The FBI’s Internet Crime Complaint Center (IC3) released its 2017 Internet Crime Report on May 8, revealing an increase in the volume of crimes reported but a decrease in the amount of financial loss.
The 29-page study reported that in 2017, the IC3 received a total of 301,580 complaints, up from 298,728 in 2016. Losses, however, went down, with 2017 losses reported at $1.42 billion, below the $1.45 billion reported in 2016.
“As the lead federal agency for investigating cyber-attacks by criminals, overseas adversaries, and terrorists, the FBI’s IC3 provides the public with a trustworthy and convenient reporting mechanism to submit information concerning suspected Internet-facilitated criminal activity,” Scott Smith, assistant director of Cyber Division at the FBI, stated. “As cyber criminals become more sophisticated in their efforts to target victims, we must continue to transform and develop in order to address the persistent and evolving cyber-threats we face.”
The top complaint received by the IC3 in 2017 was from business email compromise (BEC) incidents, which has been a growing trend in recent years. BEC attacks occur when a hacker tricks an organization into paying a fraudulent invoice.
The IC3 reported that it received 15,690 BEC complaints in 2017, accounting for losses of $675 million, up from the 12,005 BEC complaints reported in 2016, which resulted in losses of more than $360 million. In contrast, in 2015, the IC3 reported that BEC losses for all of 2014 came in at $215 million.
While BEC attack volume and losses continue to rise, the same trend is not happening with ransomware. In 2017, the IC3 received 1,783 complaints related to ransomware attacks resulting in losses of $2.3 million. In 2016, the IC3 reported that it had received 2,673 ransomware complaints that resulted in victims losing approximately $2.4 million.
What is particularly noteworthy about the IC3’s report of declining ransomware complaints in 2017 is that it was the same year in which two of the largest publicly reported ransomware campaigns occurred—WannaCry and then NotPetya. The IC3’s data also stands in stark contrast with other industry reports, including Verizon’s 2018 Data Breach Investigations Report (DBIR), which reported that ransomware attack volume doubled in 2017.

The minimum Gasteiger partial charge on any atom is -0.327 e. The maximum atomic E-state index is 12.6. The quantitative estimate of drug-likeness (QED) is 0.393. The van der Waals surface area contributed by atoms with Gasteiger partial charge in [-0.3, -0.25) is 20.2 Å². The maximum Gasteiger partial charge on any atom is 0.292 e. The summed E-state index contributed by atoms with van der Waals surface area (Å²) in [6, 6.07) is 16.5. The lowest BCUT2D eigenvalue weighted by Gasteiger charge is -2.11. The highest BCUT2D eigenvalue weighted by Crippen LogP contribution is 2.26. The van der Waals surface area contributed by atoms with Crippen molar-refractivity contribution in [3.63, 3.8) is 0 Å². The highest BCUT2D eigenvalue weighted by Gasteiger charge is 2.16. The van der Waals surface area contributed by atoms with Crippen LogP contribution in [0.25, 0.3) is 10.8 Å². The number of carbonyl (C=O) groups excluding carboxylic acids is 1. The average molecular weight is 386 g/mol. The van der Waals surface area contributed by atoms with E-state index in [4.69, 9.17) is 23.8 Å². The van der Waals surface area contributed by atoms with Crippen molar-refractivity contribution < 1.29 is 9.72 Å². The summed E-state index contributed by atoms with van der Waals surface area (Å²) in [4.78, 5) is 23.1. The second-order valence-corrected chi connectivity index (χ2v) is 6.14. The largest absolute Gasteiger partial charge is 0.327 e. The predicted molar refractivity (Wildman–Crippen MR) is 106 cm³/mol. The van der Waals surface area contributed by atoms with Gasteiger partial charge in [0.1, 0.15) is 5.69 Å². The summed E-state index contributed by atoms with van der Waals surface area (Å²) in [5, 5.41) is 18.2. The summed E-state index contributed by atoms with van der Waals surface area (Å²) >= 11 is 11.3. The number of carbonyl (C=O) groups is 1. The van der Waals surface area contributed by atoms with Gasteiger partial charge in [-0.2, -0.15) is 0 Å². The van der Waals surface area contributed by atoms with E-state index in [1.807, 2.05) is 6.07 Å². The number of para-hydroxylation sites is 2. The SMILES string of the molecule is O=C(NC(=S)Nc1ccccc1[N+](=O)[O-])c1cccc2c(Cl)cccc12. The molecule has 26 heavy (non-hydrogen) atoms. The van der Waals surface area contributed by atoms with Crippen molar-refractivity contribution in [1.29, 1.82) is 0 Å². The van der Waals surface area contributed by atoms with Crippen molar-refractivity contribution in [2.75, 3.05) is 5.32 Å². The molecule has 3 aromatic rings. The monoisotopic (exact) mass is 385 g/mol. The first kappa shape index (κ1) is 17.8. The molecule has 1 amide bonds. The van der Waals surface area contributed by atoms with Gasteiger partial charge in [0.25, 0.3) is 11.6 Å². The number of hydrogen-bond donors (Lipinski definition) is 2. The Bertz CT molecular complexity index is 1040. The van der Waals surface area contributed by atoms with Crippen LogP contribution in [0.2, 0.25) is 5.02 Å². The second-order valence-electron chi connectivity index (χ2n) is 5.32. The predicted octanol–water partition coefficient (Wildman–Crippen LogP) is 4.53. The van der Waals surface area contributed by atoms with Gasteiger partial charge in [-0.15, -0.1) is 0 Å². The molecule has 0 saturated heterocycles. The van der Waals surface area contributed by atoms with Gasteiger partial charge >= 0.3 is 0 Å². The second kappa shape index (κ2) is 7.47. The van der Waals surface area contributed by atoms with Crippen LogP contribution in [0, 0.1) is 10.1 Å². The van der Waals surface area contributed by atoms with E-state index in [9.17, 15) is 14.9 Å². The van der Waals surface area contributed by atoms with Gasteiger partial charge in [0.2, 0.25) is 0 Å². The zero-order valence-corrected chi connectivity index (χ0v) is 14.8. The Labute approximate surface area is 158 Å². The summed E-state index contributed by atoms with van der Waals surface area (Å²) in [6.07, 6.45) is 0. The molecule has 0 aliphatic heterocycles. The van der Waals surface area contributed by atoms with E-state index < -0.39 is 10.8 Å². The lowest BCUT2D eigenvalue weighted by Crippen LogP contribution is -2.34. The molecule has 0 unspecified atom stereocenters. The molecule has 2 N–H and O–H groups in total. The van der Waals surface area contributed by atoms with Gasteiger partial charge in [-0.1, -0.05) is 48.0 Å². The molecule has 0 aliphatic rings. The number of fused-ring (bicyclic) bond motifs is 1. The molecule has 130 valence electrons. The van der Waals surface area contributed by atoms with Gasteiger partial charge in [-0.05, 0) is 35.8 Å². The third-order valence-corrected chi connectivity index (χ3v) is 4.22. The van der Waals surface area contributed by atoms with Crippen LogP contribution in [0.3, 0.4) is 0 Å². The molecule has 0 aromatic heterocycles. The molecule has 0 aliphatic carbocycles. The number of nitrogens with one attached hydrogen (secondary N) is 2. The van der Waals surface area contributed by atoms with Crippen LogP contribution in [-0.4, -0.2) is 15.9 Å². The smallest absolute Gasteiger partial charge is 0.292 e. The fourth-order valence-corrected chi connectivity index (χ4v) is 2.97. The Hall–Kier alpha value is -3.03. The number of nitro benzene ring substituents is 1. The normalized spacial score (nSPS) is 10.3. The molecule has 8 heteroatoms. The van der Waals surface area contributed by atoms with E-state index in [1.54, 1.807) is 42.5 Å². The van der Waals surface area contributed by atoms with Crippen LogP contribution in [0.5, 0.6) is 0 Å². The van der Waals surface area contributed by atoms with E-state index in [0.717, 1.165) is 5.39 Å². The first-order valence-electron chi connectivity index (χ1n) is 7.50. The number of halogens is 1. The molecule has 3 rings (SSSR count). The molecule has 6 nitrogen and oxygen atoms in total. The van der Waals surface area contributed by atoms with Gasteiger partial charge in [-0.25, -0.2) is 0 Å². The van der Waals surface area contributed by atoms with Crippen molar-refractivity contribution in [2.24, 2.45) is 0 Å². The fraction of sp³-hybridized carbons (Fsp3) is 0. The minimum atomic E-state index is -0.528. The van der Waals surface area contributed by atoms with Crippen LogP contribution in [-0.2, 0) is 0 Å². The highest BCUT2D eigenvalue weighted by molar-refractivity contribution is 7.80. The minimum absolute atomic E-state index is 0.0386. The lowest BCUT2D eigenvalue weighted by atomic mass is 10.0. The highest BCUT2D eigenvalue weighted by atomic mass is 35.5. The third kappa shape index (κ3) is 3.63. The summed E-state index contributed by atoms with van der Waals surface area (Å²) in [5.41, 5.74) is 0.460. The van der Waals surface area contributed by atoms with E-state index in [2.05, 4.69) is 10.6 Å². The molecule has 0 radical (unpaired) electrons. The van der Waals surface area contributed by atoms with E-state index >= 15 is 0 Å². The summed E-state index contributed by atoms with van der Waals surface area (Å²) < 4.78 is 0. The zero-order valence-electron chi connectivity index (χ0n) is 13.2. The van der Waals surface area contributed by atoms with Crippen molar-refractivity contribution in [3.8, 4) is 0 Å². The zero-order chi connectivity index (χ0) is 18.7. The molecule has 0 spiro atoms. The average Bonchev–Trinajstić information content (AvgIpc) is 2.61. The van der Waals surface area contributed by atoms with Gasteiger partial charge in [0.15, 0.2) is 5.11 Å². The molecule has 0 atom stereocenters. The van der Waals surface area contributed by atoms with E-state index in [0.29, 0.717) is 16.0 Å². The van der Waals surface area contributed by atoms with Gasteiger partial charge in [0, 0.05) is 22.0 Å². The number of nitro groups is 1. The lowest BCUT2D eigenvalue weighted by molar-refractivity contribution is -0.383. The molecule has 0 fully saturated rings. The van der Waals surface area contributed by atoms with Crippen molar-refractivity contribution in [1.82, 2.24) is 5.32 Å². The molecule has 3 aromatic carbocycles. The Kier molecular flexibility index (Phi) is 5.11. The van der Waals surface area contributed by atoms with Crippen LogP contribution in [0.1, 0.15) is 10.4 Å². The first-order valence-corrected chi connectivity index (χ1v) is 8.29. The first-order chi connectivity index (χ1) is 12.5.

There are multiple reasons for the disparity in the ransomware figures reported by the IC3 and those coming from other sources. Michelle Alvarez, threat researcher at IBM X-Force, told eWEEK in April that organizations are not required to report ransomware and, as such, there isn’t a running list of every ransomware attack and there isn’t a per record tally like there are for breaches.
With ransomware, attackers offer victims the opportunity to get their data back if they pay the ransom, which might also be a reason why ransomware is underreported to the IC3, although the IC3 report emphasized that the FBI does not support paying a ransom.
“Paying a ransom does not guarantee an organization will regain access to their data; in fact, some individuals or organizations were never provided with decryption keys after having paid a ransom,” the IC3 report states. “Paying a ransom emboldens the adversary to target other organizations for profit, and provides for a lucrative environment for other criminals to become involved.”
As the conflicting numbers show, it’s not entirely clear if ransomware is getting worse or if it is getting better. What is clear though is that even though the IC3 numbers for ransomware declined for 2017, it’s still an active attack vector. Other forms of crime—notably BEC attacks—however continue to rise and while ransomware remains a risk, organizations would be well-served to make sure they have the right technologies and processes in place to limit BEC risks.
Sean Michael Kerner is a senior editor at eWEEK and InternetNews.com. Follow him on Twitter @TechJournalist.